Remembering Mayne…

We’ve had a flash rainstorm in the Fraser Valley after weeks of blazing sun and uncommonly hot 30 plus degree days.  The grass in my front yard is an unearthly shade of burnt umber.  It looks like an African Savannah, I half expect to see wild boars and hyenas chasing prey across the cul de sac. My four a/c’s and five fans have helped in abating the apocalyptic heat, but most days I’ve melted into the couch, dreaming of the bright, cool air of Spring.

m7I was looking back through some Spring pics this morning; a trip my brother, sister in law, daughter and I took to Mayne Island earlier this year.  We stayed for a couple of days with my cousin in his tree house overlooking the ocean, collecting clams on the beach, eating fresh, beer battered cod and catching up on the twenty years it’s been since we all last got together. Someone might even have pulled out a pipe with a little homegrown to go along with the view and conversation.

My side of the family are oddballs.  Hippies, seekers, escapists, artists and fishermen who find, or perhaps lose themselves in remote places.  We pick up after decades as if no time has passed and joke about how it has.  The only thing that seems different is how much older we look to each other.  We have such a good time together, we enthusiastically plan future reunions that most likely will never happen.  More probably, we will retreat back into our own worlds, revisiting memories with affection; hiding away like hermit crabs.

Mayne Island is breathtaking in its wild, remote beauty. It’s home to a small community of 1,100 full-time residents, a refuge for introverts, organic gardeners, glass blowers and writers.  Even the summer months see only a small percentage of visitors to the island. We left the Tsawwassen Ferry Terminal on a stormy March morning, and arrived to sunshine on the other side.  The Gulf Islands enjoy 30% less rain than the mainland, which makes it seem much further away than it really is.

The Tsawwassen Ferry Terminal is surprisingly welcoming.  Lined with gourmet bakeries, coffee, jewelry and art shops, it’s a pleasant prelude to the short 45 minute ferry ride. We stopped for vanilla & chai tea lattes, seated on tall stools across long pine tables.  I ran into an old friend and her daughter on their way to a Salt Spring Island retreat. Little indulgences and surprises all become part of the unexpected magic of a trip.

On the other side, we met up with my cousin.  I’m pretty sure our last get together was at a wake, so it was good to connect on a happier note.  After much bear hugging, back slapping and unsuccessful flat tire fixing at the town’s only gas station, we headed out into the bush.  The winding paved roads gave way to gravel before approaching my cousin’s tree house.  I suppose it isn’t really a tree house, but rather a sprawling bungalow with a top floor addition.  The bachelor suite addition where my cousin lives, sits high amongst the cedars and eagle nests overlooking the ocean and the Gulf Islands.  It’s one of the most incredible views I’ve ever seen. I would surely live upstairs also if I owned such a place.  An artist or writer’s loft above the treetops is such a romantic notion.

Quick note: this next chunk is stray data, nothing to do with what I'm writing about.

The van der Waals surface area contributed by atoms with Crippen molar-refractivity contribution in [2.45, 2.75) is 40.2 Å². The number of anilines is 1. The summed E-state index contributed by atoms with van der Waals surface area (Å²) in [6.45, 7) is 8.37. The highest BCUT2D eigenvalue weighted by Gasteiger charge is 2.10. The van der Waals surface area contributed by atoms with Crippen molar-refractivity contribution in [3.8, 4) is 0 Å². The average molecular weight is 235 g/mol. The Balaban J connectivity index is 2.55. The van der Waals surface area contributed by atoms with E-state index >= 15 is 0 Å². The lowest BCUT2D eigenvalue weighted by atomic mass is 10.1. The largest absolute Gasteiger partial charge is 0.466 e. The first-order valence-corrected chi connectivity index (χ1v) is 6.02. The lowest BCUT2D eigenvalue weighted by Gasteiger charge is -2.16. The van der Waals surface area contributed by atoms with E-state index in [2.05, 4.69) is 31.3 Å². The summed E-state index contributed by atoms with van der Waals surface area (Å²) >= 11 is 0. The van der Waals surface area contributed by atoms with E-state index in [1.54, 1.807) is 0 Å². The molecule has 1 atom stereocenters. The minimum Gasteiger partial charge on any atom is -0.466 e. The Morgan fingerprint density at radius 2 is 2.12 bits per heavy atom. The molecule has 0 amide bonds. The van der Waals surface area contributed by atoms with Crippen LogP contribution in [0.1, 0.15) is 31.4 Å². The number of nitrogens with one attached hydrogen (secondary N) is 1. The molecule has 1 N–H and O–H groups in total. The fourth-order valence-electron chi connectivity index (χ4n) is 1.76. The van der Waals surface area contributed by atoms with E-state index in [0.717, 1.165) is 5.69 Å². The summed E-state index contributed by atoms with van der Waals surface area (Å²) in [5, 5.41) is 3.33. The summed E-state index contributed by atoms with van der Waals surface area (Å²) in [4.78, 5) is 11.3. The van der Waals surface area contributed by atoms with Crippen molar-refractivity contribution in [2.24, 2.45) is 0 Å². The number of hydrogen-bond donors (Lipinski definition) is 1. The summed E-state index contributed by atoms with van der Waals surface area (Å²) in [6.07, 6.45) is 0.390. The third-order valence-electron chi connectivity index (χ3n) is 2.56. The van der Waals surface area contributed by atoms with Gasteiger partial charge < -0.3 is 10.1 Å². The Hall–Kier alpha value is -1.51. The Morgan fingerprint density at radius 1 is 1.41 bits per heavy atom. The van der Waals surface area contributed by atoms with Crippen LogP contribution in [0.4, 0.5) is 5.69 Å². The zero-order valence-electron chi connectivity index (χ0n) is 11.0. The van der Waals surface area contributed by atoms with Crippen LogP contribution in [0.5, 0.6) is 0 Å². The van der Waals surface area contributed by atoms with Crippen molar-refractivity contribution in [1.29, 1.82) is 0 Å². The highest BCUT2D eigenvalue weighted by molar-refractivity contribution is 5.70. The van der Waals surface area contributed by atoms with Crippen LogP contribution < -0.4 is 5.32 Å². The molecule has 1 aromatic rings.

They say you can see everything there is to see on Mayne Island in a day, and that may be true.  But you certainly can’t experience it without a few days to ease into island time.  The tapestry of island life is different.  The days are marked by the growing foliage, whether the clams are stuck to the rocks (and thus not ready to be harvested) and the deer droppings on the front lawn.  Neighboring dogs are welcomed like visiting emissaries. The daily itinerary is set around delivering some of last night’s fish and chip dinner to 90 year old Mabel, who lives next door.  Even though Mabel’s sort of out of it, it makes her day and that’s what matters. Maybe even share a noon time corona with her family while you’re at it.

It’s important living on an island that’s only serviced by ferry twice daily, to own the tools of self-sufficiency. My cousin’s hydraulic pump came in handy fixing the flat tire on my car and his espresso machine pumped us up with the necessary fuel for a day’s jaunt into town. “Town” is a library, a hardware outlet, a gas station (whose air pump doesn’t work) a grocery store and a coffee shop where the locals gather to catch up with each other. The very effusive grocery boy, who’s also the town mechanic will fix your car for a case of Blue.  “But”, we were forewarned, “Don’t make eye contact or we’ll be here all day.”

A trip to the island wouldn’t be complete without some beach combing, light house gazing and a seafood lunch at the local golf course.  I can’t even remember what we did afterwards, but it likely included socializing with the neighbor’s dog, potting some strange island plants – which are now growing as a mini ecosystem complete with weeds in pots on my back deck – and maybe a bit of afternoon napping.  Followed with more food, tales of India, Osho and lots of gut splitting laughter.

All too soon, the weekend was over and we headed back to the drizzle of the mainland.  But these kind of trips, the ones where you kick back with people you love and don’t do much of anything, leave you with a sense of family history, renewal and connected-ness. There’s much to be said for short getaways and simple pleasures.



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